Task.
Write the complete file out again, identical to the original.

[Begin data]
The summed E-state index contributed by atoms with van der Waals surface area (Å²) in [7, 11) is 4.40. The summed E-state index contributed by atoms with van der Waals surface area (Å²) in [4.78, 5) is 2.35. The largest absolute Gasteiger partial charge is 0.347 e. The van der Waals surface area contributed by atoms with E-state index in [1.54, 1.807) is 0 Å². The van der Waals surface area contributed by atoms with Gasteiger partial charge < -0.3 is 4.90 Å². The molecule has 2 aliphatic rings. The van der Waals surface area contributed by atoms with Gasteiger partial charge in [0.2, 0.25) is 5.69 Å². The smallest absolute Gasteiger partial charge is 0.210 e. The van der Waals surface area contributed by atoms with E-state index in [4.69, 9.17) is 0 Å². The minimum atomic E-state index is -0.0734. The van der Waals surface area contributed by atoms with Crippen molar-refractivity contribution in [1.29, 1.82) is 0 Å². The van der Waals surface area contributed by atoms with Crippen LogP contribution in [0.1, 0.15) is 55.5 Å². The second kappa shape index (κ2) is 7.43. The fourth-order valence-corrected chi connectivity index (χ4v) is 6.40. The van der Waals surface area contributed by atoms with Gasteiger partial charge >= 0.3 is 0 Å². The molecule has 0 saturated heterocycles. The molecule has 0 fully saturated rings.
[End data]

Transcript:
The summed E-state index contributed by atoms with van der Waals surface area (Å²) in [7, 11) is 4.40. The summed E-state index contributed by atoms with van der Waals surface area (Å²) in [4.78, 5) is 2.35. The largest absolute Gasteiger partial charge is 0.347 e. The van der Waals surface area contributed by atoms with E-state index in [1.54, 1.807) is 0 Å². The van der Waals surface area contributed by atoms with Gasteiger partial charge < -0.3 is 4.90 Å². The molecule has 2 aliphatic rings. The van der Waals surface area contributed by atoms with Gasteiger partial charge in [0.2, 0.25) is 5.69 Å². The smallest absolute Gasteiger partial charge is 0.210 e. The van der Waals surface area contributed by atoms with E-state index in [4.69, 9.17) is 0 Å². The minimum atomic E-state index is -0.0734. The van der Waals surface area contributed by atoms with Crippen molar-refractivity contribution in [1.29, 1.82) is 0 Å². The van der Waals surface area contributed by atoms with Crippen LogP contribution in [0.1, 0.15) is 55.5 Å². The second kappa shape index (κ2) is 7.43. The fourth-order valence-corrected chi connectivity index (χ4v) is 6.40. The van der Waals surface area contributed by atoms with Gasteiger partial charge >= 0.3 is 0 Å². The molecule has 0 saturated heterocycles. The molecule has 0 fully saturated rings.